Harvard Study Unfairly Touts Benefits of Part Time “Veganism”

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The idea of part-time veganism or “flexitarianism” coined back in the 90s is a topic on the minds of many looking to overhaul their unhealthy eating habits, and with over 17 million deaths a year attributed to cardiovascular disease alone, evaluating your dietary choices can only be a good thing.

According to new study by the reputable Harvard University, reducing your consumption of animal products and increasing your intake of plants and whole-grains while continuing to modestly indulge in animal products can be just as good nutritionally as a vegan diet and even superior to an unhealthy vegan diet made up of sweetened beverages, deep-fried foods and refined starches.

It is important to note that heart disease risk comes with many contributing factors including age, smoking, obesity, stress and physical inactivity however the association between the health of your heart and diet irrefutable.

If your diet is completely free from animal-products yet is predominantly made up of oily, processed, refined, flavoured and sweetened foods (french fries, alcohol, sugary snacks and soda etc…) or you over-indulge too frequently, you will have a higher chance of developing coronary heart disease during your lifetime than someone following a diet of mainly whole foods and moderate indulgence; whether that food is vegan or not!

According to the study, veganism alone is not going to save you from the risks of coronary heart disease if you rely on processed food for sustenance.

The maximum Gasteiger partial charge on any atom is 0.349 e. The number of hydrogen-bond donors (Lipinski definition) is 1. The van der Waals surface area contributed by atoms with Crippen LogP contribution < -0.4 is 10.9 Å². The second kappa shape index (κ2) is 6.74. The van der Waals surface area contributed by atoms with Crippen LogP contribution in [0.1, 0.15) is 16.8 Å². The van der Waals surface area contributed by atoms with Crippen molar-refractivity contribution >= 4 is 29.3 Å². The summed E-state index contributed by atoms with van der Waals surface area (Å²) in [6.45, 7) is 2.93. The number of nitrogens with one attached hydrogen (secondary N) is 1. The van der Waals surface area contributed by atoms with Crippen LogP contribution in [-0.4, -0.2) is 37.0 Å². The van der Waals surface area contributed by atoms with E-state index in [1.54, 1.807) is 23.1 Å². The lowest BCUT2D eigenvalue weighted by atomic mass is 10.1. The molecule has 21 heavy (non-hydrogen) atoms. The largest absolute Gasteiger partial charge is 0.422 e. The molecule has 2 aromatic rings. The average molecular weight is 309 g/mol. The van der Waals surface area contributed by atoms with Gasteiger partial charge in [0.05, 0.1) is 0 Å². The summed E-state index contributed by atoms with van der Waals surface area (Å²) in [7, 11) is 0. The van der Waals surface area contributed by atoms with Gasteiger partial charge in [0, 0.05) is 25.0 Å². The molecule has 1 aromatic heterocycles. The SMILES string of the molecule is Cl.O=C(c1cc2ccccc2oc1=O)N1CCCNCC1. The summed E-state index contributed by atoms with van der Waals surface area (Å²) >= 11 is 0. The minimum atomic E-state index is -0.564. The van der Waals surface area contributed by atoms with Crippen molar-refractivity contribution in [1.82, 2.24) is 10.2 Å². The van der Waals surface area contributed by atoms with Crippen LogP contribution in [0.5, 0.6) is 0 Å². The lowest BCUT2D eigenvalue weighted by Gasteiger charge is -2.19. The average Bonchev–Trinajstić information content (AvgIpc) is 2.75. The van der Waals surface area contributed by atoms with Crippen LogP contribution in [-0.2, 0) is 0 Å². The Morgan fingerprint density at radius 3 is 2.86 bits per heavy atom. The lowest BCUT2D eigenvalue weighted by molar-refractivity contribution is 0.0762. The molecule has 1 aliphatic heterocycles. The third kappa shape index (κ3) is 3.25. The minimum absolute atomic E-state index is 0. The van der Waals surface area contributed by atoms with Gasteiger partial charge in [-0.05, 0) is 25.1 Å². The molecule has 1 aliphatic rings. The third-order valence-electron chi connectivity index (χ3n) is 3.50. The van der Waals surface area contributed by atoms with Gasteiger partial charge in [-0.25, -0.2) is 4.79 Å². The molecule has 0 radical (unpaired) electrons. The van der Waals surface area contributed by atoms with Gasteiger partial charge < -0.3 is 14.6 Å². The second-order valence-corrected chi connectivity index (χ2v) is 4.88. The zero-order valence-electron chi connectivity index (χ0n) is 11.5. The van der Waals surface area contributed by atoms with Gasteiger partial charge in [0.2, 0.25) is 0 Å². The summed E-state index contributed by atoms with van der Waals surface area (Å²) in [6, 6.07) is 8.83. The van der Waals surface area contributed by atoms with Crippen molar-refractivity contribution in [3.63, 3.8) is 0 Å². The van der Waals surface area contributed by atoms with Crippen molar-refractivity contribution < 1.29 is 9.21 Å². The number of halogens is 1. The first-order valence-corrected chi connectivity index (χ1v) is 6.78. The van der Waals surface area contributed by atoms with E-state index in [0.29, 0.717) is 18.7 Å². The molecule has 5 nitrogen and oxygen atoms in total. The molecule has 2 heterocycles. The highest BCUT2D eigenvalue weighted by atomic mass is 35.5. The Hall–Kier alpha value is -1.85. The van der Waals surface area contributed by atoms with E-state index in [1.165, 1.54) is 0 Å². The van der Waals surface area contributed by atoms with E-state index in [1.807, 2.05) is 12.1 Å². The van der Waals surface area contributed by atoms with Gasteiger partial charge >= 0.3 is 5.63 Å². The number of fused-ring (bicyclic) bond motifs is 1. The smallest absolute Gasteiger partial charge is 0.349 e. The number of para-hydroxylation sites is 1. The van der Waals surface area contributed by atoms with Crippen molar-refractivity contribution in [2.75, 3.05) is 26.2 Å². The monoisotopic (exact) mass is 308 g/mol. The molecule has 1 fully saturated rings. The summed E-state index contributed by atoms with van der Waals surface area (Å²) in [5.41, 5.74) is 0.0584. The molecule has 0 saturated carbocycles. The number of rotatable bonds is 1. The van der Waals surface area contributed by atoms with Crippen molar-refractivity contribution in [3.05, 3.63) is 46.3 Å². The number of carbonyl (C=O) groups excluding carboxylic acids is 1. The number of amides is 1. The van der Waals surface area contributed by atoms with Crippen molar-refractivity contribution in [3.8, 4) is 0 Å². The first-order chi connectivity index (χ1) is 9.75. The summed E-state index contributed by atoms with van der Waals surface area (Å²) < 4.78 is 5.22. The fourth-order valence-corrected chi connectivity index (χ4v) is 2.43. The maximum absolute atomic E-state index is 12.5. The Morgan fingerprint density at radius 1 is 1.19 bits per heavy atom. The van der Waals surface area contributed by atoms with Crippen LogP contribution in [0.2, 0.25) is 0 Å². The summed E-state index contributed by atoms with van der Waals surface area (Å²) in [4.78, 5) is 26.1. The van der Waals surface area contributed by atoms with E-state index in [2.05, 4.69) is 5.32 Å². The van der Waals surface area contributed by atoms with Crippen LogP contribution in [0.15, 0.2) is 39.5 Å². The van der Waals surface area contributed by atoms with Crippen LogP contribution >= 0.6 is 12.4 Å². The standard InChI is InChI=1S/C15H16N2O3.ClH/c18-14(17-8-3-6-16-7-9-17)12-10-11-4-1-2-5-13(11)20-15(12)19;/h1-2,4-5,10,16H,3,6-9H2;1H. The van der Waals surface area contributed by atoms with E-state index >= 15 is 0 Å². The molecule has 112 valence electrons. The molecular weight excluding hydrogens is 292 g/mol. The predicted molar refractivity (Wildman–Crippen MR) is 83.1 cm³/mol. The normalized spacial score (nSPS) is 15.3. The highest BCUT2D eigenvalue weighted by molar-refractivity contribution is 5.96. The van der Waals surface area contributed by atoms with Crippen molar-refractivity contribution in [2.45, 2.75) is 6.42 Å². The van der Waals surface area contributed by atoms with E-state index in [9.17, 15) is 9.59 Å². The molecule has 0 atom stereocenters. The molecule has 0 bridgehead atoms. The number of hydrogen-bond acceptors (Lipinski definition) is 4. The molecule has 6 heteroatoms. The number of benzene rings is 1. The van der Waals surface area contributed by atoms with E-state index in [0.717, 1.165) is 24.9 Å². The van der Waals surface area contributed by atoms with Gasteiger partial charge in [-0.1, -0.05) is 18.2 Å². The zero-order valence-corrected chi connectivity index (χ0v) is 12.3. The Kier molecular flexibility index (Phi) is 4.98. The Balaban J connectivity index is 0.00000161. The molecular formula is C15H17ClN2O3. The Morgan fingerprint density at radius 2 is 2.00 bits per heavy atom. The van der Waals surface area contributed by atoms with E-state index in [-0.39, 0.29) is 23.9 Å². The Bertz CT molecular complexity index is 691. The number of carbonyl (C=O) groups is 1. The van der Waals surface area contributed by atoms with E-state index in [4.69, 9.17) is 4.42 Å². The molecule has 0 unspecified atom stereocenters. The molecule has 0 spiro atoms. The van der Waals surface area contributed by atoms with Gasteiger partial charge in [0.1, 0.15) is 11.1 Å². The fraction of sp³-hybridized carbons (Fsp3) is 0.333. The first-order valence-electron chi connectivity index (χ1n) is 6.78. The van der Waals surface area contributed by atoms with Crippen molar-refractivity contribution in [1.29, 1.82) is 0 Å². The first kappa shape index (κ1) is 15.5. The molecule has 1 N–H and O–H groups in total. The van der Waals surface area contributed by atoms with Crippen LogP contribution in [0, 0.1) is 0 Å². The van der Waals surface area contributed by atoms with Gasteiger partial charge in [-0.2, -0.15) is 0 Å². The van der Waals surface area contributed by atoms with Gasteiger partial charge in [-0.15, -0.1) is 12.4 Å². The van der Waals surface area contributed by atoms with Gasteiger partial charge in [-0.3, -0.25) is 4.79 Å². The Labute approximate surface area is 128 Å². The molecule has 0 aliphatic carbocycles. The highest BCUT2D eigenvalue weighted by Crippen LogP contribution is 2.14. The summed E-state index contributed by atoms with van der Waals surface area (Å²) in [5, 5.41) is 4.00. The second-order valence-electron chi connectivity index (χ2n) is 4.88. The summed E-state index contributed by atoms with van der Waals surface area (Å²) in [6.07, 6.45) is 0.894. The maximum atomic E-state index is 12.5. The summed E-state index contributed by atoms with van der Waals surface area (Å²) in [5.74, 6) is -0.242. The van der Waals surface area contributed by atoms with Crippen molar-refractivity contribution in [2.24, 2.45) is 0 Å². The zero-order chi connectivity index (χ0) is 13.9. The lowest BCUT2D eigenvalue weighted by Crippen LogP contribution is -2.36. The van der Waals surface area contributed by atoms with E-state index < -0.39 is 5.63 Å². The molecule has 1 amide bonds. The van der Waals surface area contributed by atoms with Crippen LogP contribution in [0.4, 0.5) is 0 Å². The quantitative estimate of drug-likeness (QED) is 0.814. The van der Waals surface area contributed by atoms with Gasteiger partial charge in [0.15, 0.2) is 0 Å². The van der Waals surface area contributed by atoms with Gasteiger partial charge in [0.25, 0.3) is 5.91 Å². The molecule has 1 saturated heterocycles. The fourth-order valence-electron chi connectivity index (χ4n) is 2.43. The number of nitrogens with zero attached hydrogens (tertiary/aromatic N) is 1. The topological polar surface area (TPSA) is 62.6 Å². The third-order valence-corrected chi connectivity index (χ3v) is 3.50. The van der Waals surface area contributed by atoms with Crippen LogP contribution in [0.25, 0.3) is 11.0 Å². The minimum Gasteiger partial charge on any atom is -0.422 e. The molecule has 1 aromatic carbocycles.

This means that if you are eating a diet rich in unprocessed animal products, alongside many fruits and vegetables, whole-grains and nutrient-dense foods plus you are eating in moderation, you will be less at risk of developing coronary heart disease than someone who eats a vegan diet that is rich is unhealthy plant-foods.

However, you are least at risk (assuming you aren’t genetically pre-disposed) of developing coronary heart disease during your lifetime if you consume a healthy and balanced plant-based diet. This means you wouldn’t be consuming animal products and instead, eat a diet rich in un-modified, fresh, wholesome plant-foods.

The Harvard study evaluated the risks which three different forms of diet pose to the development of coronary heart disease in the human body; Diets included an unhealthy plant-based diet, a diet balanced with healthy plant-foods and animal products in moderation and a healthy, balanced plant-based diet.

The findings from the study suggest that going ‘vegan’ part-time; or  consuming animal products in moderation and eating a diet that is rich in whole-grains and plant-foods will be nutritionally far superior to and will do more to lessen your risk of developing coronary heart disease than a vegan diet alone, however said vegan diet is that filled with frequent consumption of unhealthy, modified or refined foods with additives, sweeteners and flavourings.

To clarify, if you want to be least at risk of coronary heart disease and other diseases, consume a vegan diet that is rich in whole-foods, uses minimal oil, sugar, flavourings and additives, focusing on healthy, unmodified, whole plant-foods. Commonly duped a ‘Whole-foods Plant-based’ (WFPB) diet.

Dr Kim A Williams, President of the American College of Cardiology and vegan since 2003 prescribes his patients with a healthful fully vegan diet, after years of research and personal experience with high LDL levels – he says that he has “had good friends pass away from things that diet could have cured. Only a few of my colleagues have agreed to take a critical look at the data on diet. After they do, they always move toward plant-based nutrition.”

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